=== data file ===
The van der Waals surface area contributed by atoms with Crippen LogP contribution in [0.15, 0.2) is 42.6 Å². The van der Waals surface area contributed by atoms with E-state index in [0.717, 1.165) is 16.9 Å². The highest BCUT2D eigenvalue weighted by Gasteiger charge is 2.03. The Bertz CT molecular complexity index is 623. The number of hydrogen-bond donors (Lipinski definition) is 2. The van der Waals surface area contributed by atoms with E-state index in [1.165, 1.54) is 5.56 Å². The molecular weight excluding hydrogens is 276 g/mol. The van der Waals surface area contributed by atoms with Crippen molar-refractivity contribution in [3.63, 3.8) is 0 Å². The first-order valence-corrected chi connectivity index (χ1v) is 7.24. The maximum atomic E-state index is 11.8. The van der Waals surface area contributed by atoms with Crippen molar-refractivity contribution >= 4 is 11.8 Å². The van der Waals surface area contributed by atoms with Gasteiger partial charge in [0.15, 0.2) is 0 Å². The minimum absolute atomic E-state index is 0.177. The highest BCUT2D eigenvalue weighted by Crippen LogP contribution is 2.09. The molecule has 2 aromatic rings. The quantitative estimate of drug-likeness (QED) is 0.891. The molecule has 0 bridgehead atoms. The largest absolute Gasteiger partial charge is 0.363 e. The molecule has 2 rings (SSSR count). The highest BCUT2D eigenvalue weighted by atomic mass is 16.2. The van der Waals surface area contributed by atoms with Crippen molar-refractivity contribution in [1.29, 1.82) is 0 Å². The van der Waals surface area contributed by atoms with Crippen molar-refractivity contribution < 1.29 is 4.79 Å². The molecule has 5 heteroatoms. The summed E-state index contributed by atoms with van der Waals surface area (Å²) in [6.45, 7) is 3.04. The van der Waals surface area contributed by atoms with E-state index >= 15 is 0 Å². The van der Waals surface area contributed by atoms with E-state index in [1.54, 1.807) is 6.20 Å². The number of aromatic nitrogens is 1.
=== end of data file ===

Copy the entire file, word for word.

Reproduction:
The van der Waals surface area contributed by atoms with Crippen LogP contribution in [0.15, 0.2) is 42.6 Å². The van der Waals surface area contributed by atoms with E-state index in [0.717, 1.165) is 16.9 Å². The highest BCUT2D eigenvalue weighted by Gasteiger charge is 2.03. The Bertz CT molecular complexity index is 623. The number of hydrogen-bond donors (Lipinski definition) is 2. The van der Waals surface area contributed by atoms with E-state index in [1.165, 1.54) is 5.56 Å². The molecular weight excluding hydrogens is 276 g/mol. The van der Waals surface area contributed by atoms with Crippen molar-refractivity contribution in [3.63, 3.8) is 0 Å². The first-order valence-corrected chi connectivity index (χ1v) is 7.24. The maximum atomic E-state index is 11.8. The van der Waals surface area contributed by atoms with Crippen molar-refractivity contribution >= 4 is 11.8 Å². The van der Waals surface area contributed by atoms with Gasteiger partial charge in [0.15, 0.2) is 0 Å². The minimum absolute atomic E-state index is 0.177. The highest BCUT2D eigenvalue weighted by Crippen LogP contribution is 2.09. The molecule has 2 aromatic rings. The quantitative estimate of drug-likeness (QED) is 0.891. The molecule has 0 bridgehead atoms. The largest absolute Gasteiger partial charge is 0.363 e. The molecule has 2 rings (SSSR count). The highest BCUT2D eigenvalue weighted by atomic mass is 16.2. The van der Waals surface area contributed by atoms with Crippen molar-refractivity contribution in [1.29, 1.82) is 0 Å². The van der Waals surface area contributed by atoms with Crippen molar-refractivity contribution < 1.29 is 4.79 Å². The molecule has 5 heteroatoms. The summed E-state index contributed by atoms with van der Waals surface area (Å²) in [6.45, 7) is 3.04. The van der Waals surface area contributed by atoms with E-state index >= 15 is 0 Å². The van der Waals surface area contributed by atoms with E-state index in [1.54, 1.807) is 6.20 Å². The number of aromatic nitrogens is 1.